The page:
Hasson’s disinvitation does put her in good company. Half of the 74 other speakers from the original agenda have been removed, some of them world-famous (Jennifer Doudna, for one). They have been replaced by 21 others, many of them smart choices. The new presenters and discussants include prominent scientists such as David Liu and Fyodor Urnov; distinguished academics including Sheila Jasanoff of Harvard University’s John F. Kennedy School of Government and the Global Observatory for Genome Editing; and civil society advocate Sarojini Nadimpally, a leading feminist bioethicist in India and co-founder of Sama, a resource group for women and health.
The agenda has been tightened, which seems sensible. But the new structure and focus are problematic. Indeed, the event could be seen as having been designed to lead participants from considering somatic editing into a discussion of how – not whether – to implement heritable human genome editing.
Here’s one example. The 2022 schedule’s first substantive panel, after an introduction to the history of the summits, was “Scientific, Historical and Ethical Context of Human Genome Editing.” Now two sessions are scheduled for the same time slot: “Regulation in China following the 2018 clinical use of heritable human genome editing” followed by “Hopes and fears for human genome editing.” The “hopes and fears” presumably could apply to both somatic and heritable genome editing, but the context is already set by the discussion of the criminal efforts of He Jiankui.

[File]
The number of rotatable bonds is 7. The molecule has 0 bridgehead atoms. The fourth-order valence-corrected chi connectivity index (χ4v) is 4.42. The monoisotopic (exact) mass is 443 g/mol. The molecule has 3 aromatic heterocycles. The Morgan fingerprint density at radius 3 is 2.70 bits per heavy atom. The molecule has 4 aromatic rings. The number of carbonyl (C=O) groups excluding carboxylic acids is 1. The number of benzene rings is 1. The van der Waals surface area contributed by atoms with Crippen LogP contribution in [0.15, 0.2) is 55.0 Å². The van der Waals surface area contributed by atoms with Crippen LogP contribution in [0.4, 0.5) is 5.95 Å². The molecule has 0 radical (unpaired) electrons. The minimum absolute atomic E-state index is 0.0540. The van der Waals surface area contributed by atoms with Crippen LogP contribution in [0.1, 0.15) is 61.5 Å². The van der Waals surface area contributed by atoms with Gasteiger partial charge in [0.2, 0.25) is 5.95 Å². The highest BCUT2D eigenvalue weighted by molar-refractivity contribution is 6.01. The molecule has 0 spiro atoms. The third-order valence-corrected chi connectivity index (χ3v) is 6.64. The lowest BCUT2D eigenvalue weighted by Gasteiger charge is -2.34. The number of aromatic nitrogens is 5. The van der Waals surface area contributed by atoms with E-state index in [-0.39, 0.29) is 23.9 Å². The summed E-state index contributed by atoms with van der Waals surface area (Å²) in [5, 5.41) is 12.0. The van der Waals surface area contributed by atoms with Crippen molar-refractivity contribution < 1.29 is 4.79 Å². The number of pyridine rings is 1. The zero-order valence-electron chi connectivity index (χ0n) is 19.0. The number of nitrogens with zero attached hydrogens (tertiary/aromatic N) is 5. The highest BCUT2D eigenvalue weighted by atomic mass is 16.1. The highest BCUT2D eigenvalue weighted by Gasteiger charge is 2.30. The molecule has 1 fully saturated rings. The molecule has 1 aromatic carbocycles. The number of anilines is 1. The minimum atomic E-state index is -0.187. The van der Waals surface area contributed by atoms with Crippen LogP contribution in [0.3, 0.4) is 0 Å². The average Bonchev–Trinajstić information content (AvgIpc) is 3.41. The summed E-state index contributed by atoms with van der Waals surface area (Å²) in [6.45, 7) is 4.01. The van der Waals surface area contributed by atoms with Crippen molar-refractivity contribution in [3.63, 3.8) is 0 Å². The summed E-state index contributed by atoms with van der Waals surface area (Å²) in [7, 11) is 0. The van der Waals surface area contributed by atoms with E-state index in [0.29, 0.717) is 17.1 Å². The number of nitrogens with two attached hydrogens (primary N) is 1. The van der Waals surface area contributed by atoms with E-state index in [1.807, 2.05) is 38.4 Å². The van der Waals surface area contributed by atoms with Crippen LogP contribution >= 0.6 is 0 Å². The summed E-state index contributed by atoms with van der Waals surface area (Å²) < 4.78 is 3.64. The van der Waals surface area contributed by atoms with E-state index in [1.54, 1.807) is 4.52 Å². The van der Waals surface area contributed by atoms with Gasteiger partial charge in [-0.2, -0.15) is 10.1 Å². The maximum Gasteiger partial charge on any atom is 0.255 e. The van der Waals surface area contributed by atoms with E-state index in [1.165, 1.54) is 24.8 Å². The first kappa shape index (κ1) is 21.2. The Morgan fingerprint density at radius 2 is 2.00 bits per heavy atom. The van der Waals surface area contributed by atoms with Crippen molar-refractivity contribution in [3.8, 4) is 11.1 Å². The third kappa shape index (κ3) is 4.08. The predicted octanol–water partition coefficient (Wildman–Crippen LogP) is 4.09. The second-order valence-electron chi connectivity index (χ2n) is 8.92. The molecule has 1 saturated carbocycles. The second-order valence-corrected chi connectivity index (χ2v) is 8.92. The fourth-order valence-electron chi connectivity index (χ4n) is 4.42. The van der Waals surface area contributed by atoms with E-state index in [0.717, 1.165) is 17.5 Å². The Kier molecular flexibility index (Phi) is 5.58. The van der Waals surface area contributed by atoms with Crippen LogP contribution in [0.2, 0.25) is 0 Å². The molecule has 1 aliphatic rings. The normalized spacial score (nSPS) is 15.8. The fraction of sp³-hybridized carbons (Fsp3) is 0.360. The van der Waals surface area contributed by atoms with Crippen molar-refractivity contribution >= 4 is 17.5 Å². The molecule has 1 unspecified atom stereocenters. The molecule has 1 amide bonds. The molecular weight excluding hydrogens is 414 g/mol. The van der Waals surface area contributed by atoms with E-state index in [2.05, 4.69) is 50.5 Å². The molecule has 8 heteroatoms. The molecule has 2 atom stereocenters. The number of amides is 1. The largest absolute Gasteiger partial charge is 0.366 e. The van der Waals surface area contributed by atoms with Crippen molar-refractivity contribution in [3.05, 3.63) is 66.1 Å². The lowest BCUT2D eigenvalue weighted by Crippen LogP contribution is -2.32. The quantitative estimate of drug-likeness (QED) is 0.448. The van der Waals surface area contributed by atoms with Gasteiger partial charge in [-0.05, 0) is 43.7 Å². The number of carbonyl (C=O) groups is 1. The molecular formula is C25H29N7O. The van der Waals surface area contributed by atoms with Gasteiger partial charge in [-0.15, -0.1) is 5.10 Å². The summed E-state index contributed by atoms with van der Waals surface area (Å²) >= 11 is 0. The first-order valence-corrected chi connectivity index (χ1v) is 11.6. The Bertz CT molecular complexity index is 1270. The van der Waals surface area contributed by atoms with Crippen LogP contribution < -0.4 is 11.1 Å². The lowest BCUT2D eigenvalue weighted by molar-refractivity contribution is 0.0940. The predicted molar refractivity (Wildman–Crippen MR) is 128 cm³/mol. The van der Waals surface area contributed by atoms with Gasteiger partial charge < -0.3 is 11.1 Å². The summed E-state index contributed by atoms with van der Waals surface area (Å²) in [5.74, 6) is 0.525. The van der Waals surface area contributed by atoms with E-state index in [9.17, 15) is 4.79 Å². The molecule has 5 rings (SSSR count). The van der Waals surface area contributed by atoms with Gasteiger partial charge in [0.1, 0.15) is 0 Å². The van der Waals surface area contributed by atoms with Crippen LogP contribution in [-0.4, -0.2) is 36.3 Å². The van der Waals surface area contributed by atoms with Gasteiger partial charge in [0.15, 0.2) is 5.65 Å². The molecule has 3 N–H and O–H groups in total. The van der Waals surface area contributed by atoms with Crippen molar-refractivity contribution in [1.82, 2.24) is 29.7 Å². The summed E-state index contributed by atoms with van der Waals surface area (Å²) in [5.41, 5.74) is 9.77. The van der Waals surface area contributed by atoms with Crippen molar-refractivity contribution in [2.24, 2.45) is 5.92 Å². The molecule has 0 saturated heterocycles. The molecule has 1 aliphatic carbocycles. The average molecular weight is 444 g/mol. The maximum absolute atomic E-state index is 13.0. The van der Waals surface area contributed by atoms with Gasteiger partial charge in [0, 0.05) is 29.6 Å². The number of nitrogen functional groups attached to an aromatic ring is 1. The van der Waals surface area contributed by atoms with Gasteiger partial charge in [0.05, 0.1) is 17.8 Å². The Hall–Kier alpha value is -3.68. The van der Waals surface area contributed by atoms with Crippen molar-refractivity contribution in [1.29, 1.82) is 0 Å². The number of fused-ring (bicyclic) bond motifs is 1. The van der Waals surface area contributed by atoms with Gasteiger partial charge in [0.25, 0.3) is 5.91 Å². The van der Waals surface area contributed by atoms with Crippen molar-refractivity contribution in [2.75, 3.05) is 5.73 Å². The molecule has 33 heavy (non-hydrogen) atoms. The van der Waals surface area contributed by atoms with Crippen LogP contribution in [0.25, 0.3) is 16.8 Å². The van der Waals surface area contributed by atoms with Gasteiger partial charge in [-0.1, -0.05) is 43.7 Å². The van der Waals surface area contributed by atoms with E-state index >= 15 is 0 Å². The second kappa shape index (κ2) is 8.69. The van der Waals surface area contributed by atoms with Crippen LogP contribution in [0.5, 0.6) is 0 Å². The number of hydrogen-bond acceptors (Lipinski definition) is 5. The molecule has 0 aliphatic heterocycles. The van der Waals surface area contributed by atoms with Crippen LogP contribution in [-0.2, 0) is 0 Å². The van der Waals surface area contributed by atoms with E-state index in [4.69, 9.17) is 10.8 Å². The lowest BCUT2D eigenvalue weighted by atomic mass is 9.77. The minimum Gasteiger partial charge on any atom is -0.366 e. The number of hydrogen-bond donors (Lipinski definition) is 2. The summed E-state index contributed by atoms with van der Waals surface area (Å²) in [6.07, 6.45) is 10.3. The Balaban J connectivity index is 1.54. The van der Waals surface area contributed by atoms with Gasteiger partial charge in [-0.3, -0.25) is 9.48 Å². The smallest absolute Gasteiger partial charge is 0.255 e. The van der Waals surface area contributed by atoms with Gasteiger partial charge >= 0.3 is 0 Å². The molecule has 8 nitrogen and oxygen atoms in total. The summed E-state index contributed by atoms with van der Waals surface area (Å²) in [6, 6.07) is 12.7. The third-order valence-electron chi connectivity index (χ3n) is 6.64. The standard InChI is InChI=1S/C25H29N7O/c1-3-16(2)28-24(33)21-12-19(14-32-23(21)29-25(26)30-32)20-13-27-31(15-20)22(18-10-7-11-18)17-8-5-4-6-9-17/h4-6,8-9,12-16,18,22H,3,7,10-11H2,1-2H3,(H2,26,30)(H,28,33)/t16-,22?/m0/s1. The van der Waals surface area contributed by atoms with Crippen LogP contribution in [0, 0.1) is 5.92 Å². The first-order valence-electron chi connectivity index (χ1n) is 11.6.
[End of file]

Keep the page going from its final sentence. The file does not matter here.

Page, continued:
Some of the later panels are clearly about somatic editing, others clearly about heritable alterations, but some seem ambiguous, which could be a problem. Healing people is worthy of support in principle (though so far gene therapy is remarkably expensive at best) but heritable manipulations are widely opposed and legally prohibited some 70 countries. Blurring the difference between somatic and reproductive applications of genetic alterations – “between making people better and making better people,” to quote Françoise Baylis – is extremely problematic yet quite common, especially in media coverage and opinion polling. It would be unfortunate if the Summit contributed to muddying the waters.